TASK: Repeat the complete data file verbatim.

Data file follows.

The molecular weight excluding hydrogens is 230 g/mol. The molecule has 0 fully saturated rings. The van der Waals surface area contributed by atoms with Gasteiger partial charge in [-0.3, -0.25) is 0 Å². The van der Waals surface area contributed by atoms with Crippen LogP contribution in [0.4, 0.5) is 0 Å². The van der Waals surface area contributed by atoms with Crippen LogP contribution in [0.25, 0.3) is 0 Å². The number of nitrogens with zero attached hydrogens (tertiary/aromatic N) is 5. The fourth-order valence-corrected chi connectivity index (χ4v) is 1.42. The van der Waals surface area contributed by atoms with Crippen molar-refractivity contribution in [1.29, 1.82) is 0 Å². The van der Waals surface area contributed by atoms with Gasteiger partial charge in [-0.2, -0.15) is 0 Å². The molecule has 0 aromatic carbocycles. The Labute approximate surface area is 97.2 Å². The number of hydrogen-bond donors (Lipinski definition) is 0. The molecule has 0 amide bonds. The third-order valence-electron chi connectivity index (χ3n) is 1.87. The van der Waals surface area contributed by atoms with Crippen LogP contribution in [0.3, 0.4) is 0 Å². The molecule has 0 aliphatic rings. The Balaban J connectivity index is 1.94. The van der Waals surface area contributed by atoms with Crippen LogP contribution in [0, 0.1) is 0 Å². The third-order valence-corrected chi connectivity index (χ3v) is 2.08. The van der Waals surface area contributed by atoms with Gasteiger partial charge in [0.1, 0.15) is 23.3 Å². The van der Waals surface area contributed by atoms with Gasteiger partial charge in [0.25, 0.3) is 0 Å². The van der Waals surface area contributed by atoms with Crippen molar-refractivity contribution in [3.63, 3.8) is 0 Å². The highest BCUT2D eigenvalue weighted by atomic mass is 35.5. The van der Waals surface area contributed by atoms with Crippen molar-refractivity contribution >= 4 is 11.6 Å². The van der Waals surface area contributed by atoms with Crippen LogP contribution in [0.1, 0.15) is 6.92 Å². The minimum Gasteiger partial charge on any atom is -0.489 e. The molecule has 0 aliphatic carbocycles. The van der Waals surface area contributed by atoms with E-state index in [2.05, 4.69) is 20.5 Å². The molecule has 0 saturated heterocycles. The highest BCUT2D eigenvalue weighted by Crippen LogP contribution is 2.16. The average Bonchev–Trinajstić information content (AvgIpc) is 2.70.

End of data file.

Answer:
The molecular weight excluding hydrogens is 230 g/mol. The molecule has 0 fully saturated rings. The van der Waals surface area contributed by atoms with Gasteiger partial charge in [-0.3, -0.25) is 0 Å². The van der Waals surface area contributed by atoms with Crippen LogP contribution in [0.4, 0.5) is 0 Å². The van der Waals surface area contributed by atoms with Crippen LogP contribution in [0.25, 0.3) is 0 Å². The number of nitrogens with zero attached hydrogens (tertiary/aromatic N) is 5. The fourth-order valence-corrected chi connectivity index (χ4v) is 1.42. The van der Waals surface area contributed by atoms with Crippen molar-refractivity contribution in [1.29, 1.82) is 0 Å². The van der Waals surface area contributed by atoms with Gasteiger partial charge in [-0.2, -0.15) is 0 Å². The molecule has 0 aromatic carbocycles. The Labute approximate surface area is 97.2 Å². The number of hydrogen-bond donors (Lipinski definition) is 0. The molecule has 0 amide bonds. The third-order valence-electron chi connectivity index (χ3n) is 1.87. The van der Waals surface area contributed by atoms with Crippen LogP contribution in [0.3, 0.4) is 0 Å². The molecule has 0 aliphatic rings. The Balaban J connectivity index is 1.94. The van der Waals surface area contributed by atoms with Crippen LogP contribution in [0, 0.1) is 0 Å². The third-order valence-corrected chi connectivity index (χ3v) is 2.08. The van der Waals surface area contributed by atoms with Gasteiger partial charge in [0.1, 0.15) is 23.3 Å². The van der Waals surface area contributed by atoms with Gasteiger partial charge in [0.25, 0.3) is 0 Å². The van der Waals surface area contributed by atoms with Crippen molar-refractivity contribution in [3.63, 3.8) is 0 Å². The highest BCUT2D eigenvalue weighted by atomic mass is 35.5. The van der Waals surface area contributed by atoms with Crippen molar-refractivity contribution >= 4 is 11.6 Å². The van der Waals surface area contributed by atoms with Crippen LogP contribution in [0.1, 0.15) is 6.92 Å². The minimum Gasteiger partial charge on any atom is -0.489 e. The molecule has 0 aliphatic carbocycles. The van der Waals surface area contributed by atoms with E-state index in [2.05, 4.69) is 20.5 Å². The molecule has 0 saturated heterocycles. The highest BCUT2D eigenvalue weighted by Crippen LogP contribution is 2.16. The average Bonchev–Trinajstić information content (AvgIpc) is 2.70.